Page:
The new year ushers in the official launch of the bold and transformative 2030 Agenda for Sustainable Development adopted by world leaders last September at the United Nations. The new Agenda calls on countries to begin efforts to achieve 17 Sustainable Development Goals (SDGs) over the next 15 years. “The seventeen Sustainable Development Goals are our shared vision of humanity and a social contract between the world’s Continue reading
- Reports on the first 36 hours of military operation indicate that activities on the ground have taken place in less populated areas, not leading to immediate large scale displacements of affected people.
- Displacement Tracking and Monitoring (DTM), managed by the International Organization for Migration (IOM), for Mosul commenced on 17 October.
- An estimated 200,000 people could be displaced in the first weeks; a worst-case scenario could see one million displaced and 700,000 in need of emergency accommodation.
Shelter is currently available for some 60,000 people in camps and emergency sites. Construction of additional sites, with capacity for some 250,000 people, is accelerating.
Possible IDP movement from Mosul, UNOCHA, 18 October 2016
CANBERRA / GENEVA (18 October 2016) – United Nations independent expert Michel Forst today called on the Government of Australia to urgently dispel civil society’s growing concerns about the combined ‘chilling effect’ of its recent laws, policies and actions constraining the rights of human rights defenders.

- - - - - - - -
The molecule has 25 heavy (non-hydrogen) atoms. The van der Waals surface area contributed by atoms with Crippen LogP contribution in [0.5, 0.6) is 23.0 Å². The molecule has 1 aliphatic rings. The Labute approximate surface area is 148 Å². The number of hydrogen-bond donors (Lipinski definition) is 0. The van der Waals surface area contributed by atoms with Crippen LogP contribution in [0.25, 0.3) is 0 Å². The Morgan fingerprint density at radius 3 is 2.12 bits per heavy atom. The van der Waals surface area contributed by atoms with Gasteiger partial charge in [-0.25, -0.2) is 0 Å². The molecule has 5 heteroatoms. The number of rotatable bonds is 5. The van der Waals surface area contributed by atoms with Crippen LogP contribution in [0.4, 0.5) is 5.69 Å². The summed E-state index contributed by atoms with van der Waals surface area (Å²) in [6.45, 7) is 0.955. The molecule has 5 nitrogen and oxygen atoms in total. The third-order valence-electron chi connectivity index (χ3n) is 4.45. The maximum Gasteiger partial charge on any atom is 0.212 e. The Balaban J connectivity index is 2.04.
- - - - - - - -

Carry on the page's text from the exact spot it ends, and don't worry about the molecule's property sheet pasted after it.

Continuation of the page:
“I was astonished to observe mounting evidence of a range of cumulative measures that have concurrently levied enormous pressure on Australian civil society,” said the UN Special Rapporteur on the situation of human rights defenders at the end of his first fact-finding visit* to the country.
Recognizing Australia’s traditional safeguards of constitutional democracy, rule of law and free media, Mr Forst noted that his initial expectation from his official visit was to “encounter only laudable implementation of the State’s obligations under international human rights laws, aimed at ensuring a safe and enabling environment for human rights defenders.”
Instead, the expert found a number of detrimental measures which include a growing body of statutory laws, both at the federal and state levels, constraining the rights of defenders. “They have ranged from intensifying secrecy laws to proliferating anti-protest laws, from the stifling Border Force Act to the ‘Standing’ bill shrinking environmental access to courts,” Mr. Forst specified.
“Those laws have not only accentuated the disparity between Government’s declared commitments at the international forums and their implementation within the country,” he noted. “They have also aggravated the situation following the drastic defunding of peak bodies by the Government, following their advocacy or litigation on such topical issues as immigration, security, environment and land rights protection.”
In his preliminary observations, the expert noted that Community Legal Centres are facing nearly one third of their budget cut nationally, and that Environmental Defenders Offices and the National Congress of Australia’s First Peoples have completely been defunded by the Federal Government. And those that continue receiving funds have to abide by the so-called ‘gagging’ clauses in their funding agreements, instructing them against ‘lobbying’ the Governments or to ‘engage in public campaigns’.
“In addition, I was astounded to observe what has become frequent public vilification of rights defenders by senior government officials, in a seeming attempt to discredit, intimidate and discourage them from their legitimate work. The media and business actors have contributed to stigmatization,” the Special Rapporteur warned. “Environmentalists, whistleblowers, trade unionists and individuals like doctors, teachers, and lawyers protecting the rights of refugees have borne the brunt of the verbal attacks.”